City Council takes flak for not including more average Joes on city manager interview panel | SteamboatToday.com

City Council takes flak for not including more average Joes on city manager interview panel

Dissenters say committee lacks voices of skeptics, average people

Scott Franz

Steamboat Springs City Hall

A Steamboat Springs City Council member and one of the city's most frequent and outspoken public commenters aren't satisfied wih the composition of the seven-member citizens' panel that will help choose the next city manager.

They fear the committee lacks the voices of skeptics and the common person.

"It's the same people every time," Councilwoman Heather Sloop said about the interview committee, which includes several business leaders, a banker, a nonprofit leader, the county manager, the superintendent of the local school district and only one at-large resident. "I think we tunnel vision into a few key people in the city, and I think there's gotta be a way to give people who have a strong voice to have a place on this committee."

City Council briefly considered the idea of putting its four city manager finalists at an interview table in front of one of the city's most involved and outspoken residents.

But in the end, only Sloop wanted to appoint Steamboat resident Scott Wedel to the panel.

Wedel, a frequent commenter on Steamboat Today stories and public commenter at Citizens Hall, has often been critical of city government and the council.

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He also doesn't shy away from presenting his ideas for how the city should conduct its business.

Recently, Wedel criticized the council for discussing the proposed short sale of a former city manager’s home in a controversial executive session without publicly disclosing the rationale for supporting the sale.

Sloop thought having someone similar to Wedel or another frequent blogger would have been a great addition to the citizens' committee.

"I think it might be fantastic to have someone who is obviously very vocal in our public on the committee," Sloop said. "The bloggers do represent the common man. People do read the blogs. Why not get them involved and get some buy-in? They would have more ownership of whoever it is we hire."

Anne Small, the city's director of general services, warned the council that seating a vocal and outspoken resident such as Wedel on the committee could disrupt the interview process.

"It's not that it's a bad idea, but sometimes, those folks have a tendency to hijack the situation," Small said. "That's just my personal experience."

Sloop and Wedel disagreed.

"I don't think any of the other people we've asked are going to let a blogger hijack the process," Sloop said.

Wedel said Small unfairly characterized him.

"I've attended many of Scott Ford's (Coffee with Council) sessions, and I have not been disruptive. I have not done as described," Wedel said Tuesday. "I think it's extremely poor public process for a city employee to be making any sort of comments about the people who will be interviewing her boss, especially someone who has been critical of city staff projections."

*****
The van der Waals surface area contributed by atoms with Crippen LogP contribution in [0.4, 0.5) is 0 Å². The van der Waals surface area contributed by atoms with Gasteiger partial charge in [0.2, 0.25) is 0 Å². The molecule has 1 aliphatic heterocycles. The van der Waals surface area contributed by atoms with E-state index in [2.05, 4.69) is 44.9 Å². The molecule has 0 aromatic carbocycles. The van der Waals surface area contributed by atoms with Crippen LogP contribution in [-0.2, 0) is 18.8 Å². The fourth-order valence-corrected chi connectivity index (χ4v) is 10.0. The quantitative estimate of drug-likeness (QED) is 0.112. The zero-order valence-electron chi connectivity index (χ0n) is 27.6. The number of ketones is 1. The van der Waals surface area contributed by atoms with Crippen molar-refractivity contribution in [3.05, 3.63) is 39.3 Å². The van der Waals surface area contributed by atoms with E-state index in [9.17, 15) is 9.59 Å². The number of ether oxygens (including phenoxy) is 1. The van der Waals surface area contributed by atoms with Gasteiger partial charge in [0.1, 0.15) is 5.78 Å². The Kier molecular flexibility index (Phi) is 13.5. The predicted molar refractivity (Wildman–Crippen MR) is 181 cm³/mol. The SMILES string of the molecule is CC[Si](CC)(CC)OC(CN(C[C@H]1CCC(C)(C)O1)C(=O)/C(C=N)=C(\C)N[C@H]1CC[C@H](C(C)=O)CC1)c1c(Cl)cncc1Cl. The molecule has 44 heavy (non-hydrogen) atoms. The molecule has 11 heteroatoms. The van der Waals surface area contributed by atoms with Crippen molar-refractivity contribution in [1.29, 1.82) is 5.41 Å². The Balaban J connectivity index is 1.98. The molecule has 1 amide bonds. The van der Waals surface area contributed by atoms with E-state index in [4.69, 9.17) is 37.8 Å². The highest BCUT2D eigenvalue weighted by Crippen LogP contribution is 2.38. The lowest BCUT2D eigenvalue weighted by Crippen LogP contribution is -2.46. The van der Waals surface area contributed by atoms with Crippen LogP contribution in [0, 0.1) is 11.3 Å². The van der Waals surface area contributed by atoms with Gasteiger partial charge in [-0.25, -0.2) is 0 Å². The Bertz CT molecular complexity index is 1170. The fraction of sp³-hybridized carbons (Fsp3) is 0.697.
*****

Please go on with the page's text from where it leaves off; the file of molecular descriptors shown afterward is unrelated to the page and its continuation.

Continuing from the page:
Wedel was also critical of the process council used to appoint members to the committee.

"The word 'voter' was never said in that 55-minute discussion," Wedel told council. "You guys started naming off business special interests, large business special interests, downtown business special interests, Yampa Valley Electric Assocation interests. The voters' interest was not once discussed."

Wedel said the problems past city managers have had with council and the public in recent years, including proposed changes to a contract with Triple Crown and the downtown urban renewal authority, were not with any of those interest groups.

"I am greatly concerned about the public process being very inadaquate and unfair to what I would consider skeptics who might question the person who might become the next city manager," Wedel said.

Asked by Steamboat Today last week what questions he would have for a prospective city manager, Wedel said he would pose questions he doesn't feel candidates are regularly asked.

He said he would want to know more about the prospective manager's commitment to a fair and open process and what he or she would do to make presentations from city staff more fair and "honest."

"We need a manager that presents honest, unbiased city staff reports," Wedel said.

Council did not take applications for the resident's interview panel. Instead, individual council members threw out names of people they thought possessed good interviewing skills and who represented certain demographics, such as downtown business owners.

They also chose the heads of other government entities and organizations that regularly interact with the city manager.

The panel of residents will interview city manager finalists in early May.

Council invited a member of Steamboat Today's editorial board to serve on the committee, but the editorial board did not want to have a member serve in that capacity due to potential conflicts of interest.

Council at one point did brainstorm ways to find a resident who didn't have any ties to business interests or other organizations.

Council President Walter Magill suggested visiting the Senior Center during lunchtime to find someone.

"There's regular old folks there every day," Magill said.

To reach Scott Franz, call 970-871-4210, email scottfranz@SteamboatToday.com or follow him on Twitter @ScottFranz10

Proposed members of community panel

Tom Sullivan — county

Sara Craig-Scheckman — nonprofit

Brad Meeks — education

Mark Walker — lodging

Adonna Allen — banking

Dennis Fisher — at-large

Rex Brice — downtown businesses